(Trenton, NJ – Nov. 3, 2016) The New Jersey State Senate’s Health Committee today approved a bill for full Senate consideration that would give terminally ill, adult residents the end-of-life care option of medical aid in dying. The 5 to 3 vote with one abstention to approve the Aid in Dying for the Terminally Act (S2474/A2451) follows the Assembly’s passage of the bill two weeks ago by a 41-28 vote.
Should it become law, the legislation would allow a terminally ill, mentally capable adult with fewer than six months to live the option to request a prescription for aid-in-dying medication that can be self-administered – if and when the individual chooses – to end unbearable suffering and bring about a peaceful and humane death.
“With today’s vote, this bill has cleared yet another important hurdle toward providing terminally New Jerseyans with a humane, medical option to reduce the pain and heartache that so often marks the final stage of their lives,” said Ethan Andersen, New Jersey Field Director for Compassion & Choices. “We thank the committee members for their support, and are hopeful their Senate colleagues will stand behind them to help provide end-of-life choices to their neighbors.”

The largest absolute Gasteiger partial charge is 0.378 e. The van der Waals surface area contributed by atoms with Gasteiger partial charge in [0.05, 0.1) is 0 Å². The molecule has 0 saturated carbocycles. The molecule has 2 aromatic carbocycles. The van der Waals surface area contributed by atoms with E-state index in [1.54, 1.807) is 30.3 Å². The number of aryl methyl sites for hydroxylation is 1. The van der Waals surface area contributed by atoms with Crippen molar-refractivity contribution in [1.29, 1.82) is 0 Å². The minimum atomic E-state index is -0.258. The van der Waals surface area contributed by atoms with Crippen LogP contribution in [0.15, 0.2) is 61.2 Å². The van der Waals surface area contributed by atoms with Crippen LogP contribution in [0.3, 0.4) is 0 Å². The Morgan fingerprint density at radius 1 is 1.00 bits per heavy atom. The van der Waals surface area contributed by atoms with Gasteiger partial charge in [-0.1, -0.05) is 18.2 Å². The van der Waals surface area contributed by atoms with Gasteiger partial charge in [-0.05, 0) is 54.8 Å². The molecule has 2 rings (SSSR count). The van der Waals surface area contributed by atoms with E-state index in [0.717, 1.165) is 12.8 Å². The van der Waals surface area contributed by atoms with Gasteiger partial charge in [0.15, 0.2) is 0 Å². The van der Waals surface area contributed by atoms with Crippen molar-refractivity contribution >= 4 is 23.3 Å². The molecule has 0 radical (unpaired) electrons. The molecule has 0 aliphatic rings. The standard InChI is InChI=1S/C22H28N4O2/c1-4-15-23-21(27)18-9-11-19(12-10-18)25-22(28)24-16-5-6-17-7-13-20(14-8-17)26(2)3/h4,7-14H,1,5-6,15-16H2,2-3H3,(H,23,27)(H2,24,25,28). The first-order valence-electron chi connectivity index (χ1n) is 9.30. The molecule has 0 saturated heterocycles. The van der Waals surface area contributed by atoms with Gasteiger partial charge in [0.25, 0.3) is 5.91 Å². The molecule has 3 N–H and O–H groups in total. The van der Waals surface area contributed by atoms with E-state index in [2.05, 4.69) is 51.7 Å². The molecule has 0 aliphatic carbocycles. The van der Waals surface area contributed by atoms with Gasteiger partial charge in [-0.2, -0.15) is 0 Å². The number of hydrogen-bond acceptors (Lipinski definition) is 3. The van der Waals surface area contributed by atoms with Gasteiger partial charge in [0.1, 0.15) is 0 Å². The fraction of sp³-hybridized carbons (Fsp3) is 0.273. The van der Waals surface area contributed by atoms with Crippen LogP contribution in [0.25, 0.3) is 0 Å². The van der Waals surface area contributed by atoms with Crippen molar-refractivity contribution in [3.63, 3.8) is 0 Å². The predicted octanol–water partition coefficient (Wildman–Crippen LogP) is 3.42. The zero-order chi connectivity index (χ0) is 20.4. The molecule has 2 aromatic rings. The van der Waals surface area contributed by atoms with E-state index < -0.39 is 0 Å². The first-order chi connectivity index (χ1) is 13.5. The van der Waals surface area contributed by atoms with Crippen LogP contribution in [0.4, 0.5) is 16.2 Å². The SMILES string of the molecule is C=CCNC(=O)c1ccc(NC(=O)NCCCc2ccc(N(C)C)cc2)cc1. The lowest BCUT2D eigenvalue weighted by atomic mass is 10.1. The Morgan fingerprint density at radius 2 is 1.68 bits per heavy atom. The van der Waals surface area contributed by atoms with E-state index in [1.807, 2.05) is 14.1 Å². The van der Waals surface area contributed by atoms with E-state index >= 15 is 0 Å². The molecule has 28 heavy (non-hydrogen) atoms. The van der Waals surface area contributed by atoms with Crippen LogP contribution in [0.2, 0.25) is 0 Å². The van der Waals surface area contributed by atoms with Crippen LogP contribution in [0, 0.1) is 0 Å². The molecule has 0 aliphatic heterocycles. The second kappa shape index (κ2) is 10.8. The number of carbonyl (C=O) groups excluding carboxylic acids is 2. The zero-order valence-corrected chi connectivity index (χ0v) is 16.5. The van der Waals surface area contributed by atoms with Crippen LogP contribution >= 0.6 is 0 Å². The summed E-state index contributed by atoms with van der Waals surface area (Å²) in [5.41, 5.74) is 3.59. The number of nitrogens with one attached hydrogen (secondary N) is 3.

The legislation has a large coalition of supporters, including the New Jersey chapter of the American Civil Liberties Union, the New Jersey chapter of the National Association of Social Workers, and the New Jersey Psychological Association, as well as members of the state’s medical, scientific and religious communities. In addition, 63 percent of New Jersey residents said they would support an aid-in-dying bill that “would allow terminally ill patients to obtain a prescription to end their lives,” according to a 2015 Rutgers-Eagleton poll.
“From the beginning, my fellow advocates and I have had only had one goal: to win the right to choose how we spend our final days,” said Susan Boyce, a terminally ill supporter of the bill from Rumson, N.J. “Thanks to the Senate Health Committee, we now stand another day closer to making that a reality. We are hopeful that the remainder of the Senate and Gov. Christie have heard our voices, and we look forward to continuing our efforts on behalf of all New Jersey residents.”
The Senate Health Committee’s vote adds to a wave of momentum in advancing similar legislation around the country. On Tuesday, the D.C. Council initially approved an aid-in-dying bill in the nation’s capital, and a citizen-led referendum to authorize this end-of-life option qualified for the Colorado ballot this Tuesday, Nov. 8. California in 2015, Vermont in 2013, Montana in 2009, Washington in 2008, and Oregon in 1997 previously authorized medical aid in dying. There is no evidence of abuse or coercion in any of these five states.